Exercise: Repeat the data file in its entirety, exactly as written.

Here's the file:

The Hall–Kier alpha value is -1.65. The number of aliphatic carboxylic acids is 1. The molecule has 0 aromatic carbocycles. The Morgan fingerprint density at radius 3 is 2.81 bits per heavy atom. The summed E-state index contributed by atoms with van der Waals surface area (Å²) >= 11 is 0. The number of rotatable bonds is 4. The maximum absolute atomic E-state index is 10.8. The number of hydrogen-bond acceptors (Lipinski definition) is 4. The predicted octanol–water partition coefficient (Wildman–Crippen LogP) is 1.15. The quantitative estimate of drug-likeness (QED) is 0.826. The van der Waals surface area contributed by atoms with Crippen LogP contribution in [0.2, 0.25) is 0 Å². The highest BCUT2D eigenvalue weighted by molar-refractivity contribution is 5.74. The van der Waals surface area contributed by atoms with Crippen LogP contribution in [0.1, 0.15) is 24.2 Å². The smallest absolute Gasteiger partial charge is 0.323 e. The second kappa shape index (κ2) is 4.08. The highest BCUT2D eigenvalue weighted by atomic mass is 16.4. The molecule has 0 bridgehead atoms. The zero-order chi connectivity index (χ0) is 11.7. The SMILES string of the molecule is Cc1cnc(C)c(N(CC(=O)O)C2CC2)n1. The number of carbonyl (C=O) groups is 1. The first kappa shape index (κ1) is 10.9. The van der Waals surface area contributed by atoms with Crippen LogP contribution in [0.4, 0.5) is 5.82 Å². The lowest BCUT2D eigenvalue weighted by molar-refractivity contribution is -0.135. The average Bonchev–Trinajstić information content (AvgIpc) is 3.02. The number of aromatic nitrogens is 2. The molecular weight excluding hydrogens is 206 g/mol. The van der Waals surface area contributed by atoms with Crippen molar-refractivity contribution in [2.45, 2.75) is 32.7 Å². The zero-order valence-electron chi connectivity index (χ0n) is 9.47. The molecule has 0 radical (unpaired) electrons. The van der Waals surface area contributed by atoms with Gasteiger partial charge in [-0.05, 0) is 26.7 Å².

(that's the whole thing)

The Hall–Kier alpha value is -1.65. The number of aliphatic carboxylic acids is 1. The molecule has 0 aromatic carbocycles. The Morgan fingerprint density at radius 3 is 2.81 bits per heavy atom. The summed E-state index contributed by atoms with van der Waals surface area (Å²) >= 11 is 0. The number of rotatable bonds is 4. The maximum absolute atomic E-state index is 10.8. The number of hydrogen-bond acceptors (Lipinski definition) is 4. The predicted octanol–water partition coefficient (Wildman–Crippen LogP) is 1.15. The quantitative estimate of drug-likeness (QED) is 0.826. The van der Waals surface area contributed by atoms with Crippen LogP contribution in [0.2, 0.25) is 0 Å². The highest BCUT2D eigenvalue weighted by molar-refractivity contribution is 5.74. The van der Waals surface area contributed by atoms with Crippen LogP contribution in [0.1, 0.15) is 24.2 Å². The smallest absolute Gasteiger partial charge is 0.323 e. The second kappa shape index (κ2) is 4.08. The highest BCUT2D eigenvalue weighted by atomic mass is 16.4. The molecule has 0 bridgehead atoms. The zero-order chi connectivity index (χ0) is 11.7. The SMILES string of the molecule is Cc1cnc(C)c(N(CC(=O)O)C2CC2)n1. The number of carbonyl (C=O) groups is 1. The first kappa shape index (κ1) is 10.9. The van der Waals surface area contributed by atoms with Crippen LogP contribution in [0.4, 0.5) is 5.82 Å². The lowest BCUT2D eigenvalue weighted by molar-refractivity contribution is -0.135. The average Bonchev–Trinajstić information content (AvgIpc) is 3.02. The number of aromatic nitrogens is 2. The molecular weight excluding hydrogens is 206 g/mol. The van der Waals surface area contributed by atoms with Crippen molar-refractivity contribution in [2.45, 2.75) is 32.7 Å². The zero-order valence-electron chi connectivity index (χ0n) is 9.47. The molecule has 0 radical (unpaired) electrons. The van der Waals surface area contributed by atoms with Gasteiger partial charge in [-0.05, 0) is 26.7 Å².